Would the United States government ever invest in the Gates Foundation to accelerate educational achievement or dramatically reduce a global health challenge?
While that question might sound absurd to many people, the American government began awarding taxpayer funds to a number of large, private philanthropic funders (including foundations with substantial endowments) as part of President Obama’s innovation agenda. Recent federal grant recipients include the Edna McConnell Clark Foundation ($30 million), Boston Foundation ($2.7 million), Silicon Valley Community Foundation ($22.5 million), John A. Hartford Foundation ($2 million) and Venture Philanthropy Partners ($6 million).
That reality is part of a seismic shift in the traditional boundaries of government, philanthropy and public policy. In the early American republic, some leaders advocated outlawing philanthropy because they worried that private money with public goals would corrupt democracy, an issue that remains hotly contested and worthy of much discussion today. One hundred years ago, the American government remained so wary of the idea of private philanthropic foundations that John Rockefeller, Sr. struggled to get the Rockefeller Foundation’s charter approved by Congress and ultimately decamped to New York to formally incorporate it through the state legislature.
In the second half of the 20th century, private funders such as the Rockefeller and Ford Foundations continued to face considerable scrutiny but became more accepted players in the public arena while the boundaries between government, philanthropy and nonprofits grew more permeable. A couple decades ago, we routinely viewed philanthropists as risk-takers that incubated innovative policy experiments and spun off successful efforts to a public agency that often used contracts or grants to employ nonprofits (such as the Red Cross and the Boys and Girls Clubs) to provide those services and programs to its citizens.
Today, we live in a new age where policy solutions increasingly intertwine governmental and philanthropic players in ways that go well beyond the overly simplistic formula that philanthropy develops the idea, government scales the idea, and nonprofits implement the idea. This change is driven by a number of related trends:
- collective frustration with our inability to move the needle and get at the root of many persistent and new problems;
- incredible financial, public trust, and other challenges facing all forms of government;
- limited results produced by even promising, individual government programs or nonprofits;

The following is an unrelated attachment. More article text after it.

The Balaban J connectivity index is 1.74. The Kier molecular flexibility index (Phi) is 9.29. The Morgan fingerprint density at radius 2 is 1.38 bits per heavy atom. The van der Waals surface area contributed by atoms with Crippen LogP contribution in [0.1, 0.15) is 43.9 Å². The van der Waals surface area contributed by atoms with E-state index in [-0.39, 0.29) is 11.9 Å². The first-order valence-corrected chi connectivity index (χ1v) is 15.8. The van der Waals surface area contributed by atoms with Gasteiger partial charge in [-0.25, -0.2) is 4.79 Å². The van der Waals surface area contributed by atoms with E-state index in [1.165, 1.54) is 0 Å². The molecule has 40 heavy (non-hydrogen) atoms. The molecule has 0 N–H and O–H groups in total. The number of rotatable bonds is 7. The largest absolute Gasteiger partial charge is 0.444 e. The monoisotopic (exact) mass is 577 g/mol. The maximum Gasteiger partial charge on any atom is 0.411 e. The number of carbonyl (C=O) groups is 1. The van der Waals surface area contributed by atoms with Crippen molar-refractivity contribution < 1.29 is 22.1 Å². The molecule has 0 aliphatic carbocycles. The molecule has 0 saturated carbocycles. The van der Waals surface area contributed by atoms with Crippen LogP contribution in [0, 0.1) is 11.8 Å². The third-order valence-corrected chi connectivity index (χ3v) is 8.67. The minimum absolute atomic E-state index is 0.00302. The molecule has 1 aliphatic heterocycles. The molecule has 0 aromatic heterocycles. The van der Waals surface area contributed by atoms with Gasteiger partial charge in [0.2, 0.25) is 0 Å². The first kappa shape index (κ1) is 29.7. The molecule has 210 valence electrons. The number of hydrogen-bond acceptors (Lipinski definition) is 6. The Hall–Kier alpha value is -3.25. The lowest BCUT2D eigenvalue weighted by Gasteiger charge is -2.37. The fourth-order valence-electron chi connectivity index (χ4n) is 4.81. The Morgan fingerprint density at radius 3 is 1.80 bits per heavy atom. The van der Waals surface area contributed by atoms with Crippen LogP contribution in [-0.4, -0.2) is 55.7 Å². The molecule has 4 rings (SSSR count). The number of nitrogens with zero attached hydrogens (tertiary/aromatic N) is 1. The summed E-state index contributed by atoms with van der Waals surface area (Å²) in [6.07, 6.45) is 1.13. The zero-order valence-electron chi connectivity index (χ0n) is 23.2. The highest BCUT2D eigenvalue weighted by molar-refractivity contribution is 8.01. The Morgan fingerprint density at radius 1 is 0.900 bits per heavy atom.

- policy interventions that often lack evidence of success; and
- public and private funders’ belief that they will only achieve better results by diverting from old paradigms.
Driven by these forces, I co-led the creation of President Obama’s Social Innovation Fund (SIF) with Susannah Washburn in 2009. The SIF focuses on recruiting new and innovative private funders to partner with the government as federal grantees (no small feat), and its congressionally-authorized language focuses on working with these funders to find promising efforts and dramatically scale-up the quality of their impact and evidence. The first group of SIF grantees included the Edna McConnell Clark Foundation (founded by the heir to the Avon cosmetics company). Clark is widely recognized as a foundation that pools capital among a wide group of private funders, rigorously vets any group it funds, and dramatically accelerates the outcomes and evidence of its grantees focused on improving the lives of youth. Clark now serves as a government intermediary and leverages $30 million in federal SIF investment with $30 million from their endowment as well as another $60 million from other funders. In essence, the federal investment in Clark is matched 3-to-1, used to experiment with scaling up a number of promising approaches married with program evaluation, and focused on connecting more youth to evidence-based efforts.
Meanwhile, the pioneering Venture Philanthropy Partners credits its SIF funding with helping it transition from growing the capacity and evidence of promising, individual nonprofits to incubating “systems change” in the Washington area. Coined as collective impact initiatives, a growing number of cutting-edge philanthropic and government players are co-investing in efforts that take a community problem, such as kindergarten readiness, and spark heretofore unimaginable collaborations across the government, business and nonprofit sectors. At their best, these collective impact collaborations develop a shared governance and align disparate strategies, efforts and resources around a common agenda and outcomes (see Strive and the recently launched Raise DC as examples). While collective impact efforts are fraught with significant challenges; require a lot of patience, energy, and trust to bring all the diverse players together and then produce results; and might even seem like the holy grail of public policy; these efforts are worth watching because they could be game changers.
At the turn of the last century, John Rockefeller – the Bill Gates of his time – asserted that we must focus on “curing evils at their source.” In the 21st century, our society’s inability to address the root causes of many problems are igniting new collaborations and relationships between government and philanthropy that past generations would have found unimaginable. These experiments certainly require careful public dialogue and actions but are needed if we want to change the trajectory of many public problems.
This is a post to The Policy Exchange, a monthly blog focusing on various topics related to policy and policymaking. Serving as a way to facilitate policy discussion, this blog features posts from UMD School of Public Policy Dean Robert C. Orr, PhD and guest posts from other policy experts. Any media inquiries and questions can be sent to email@example.com.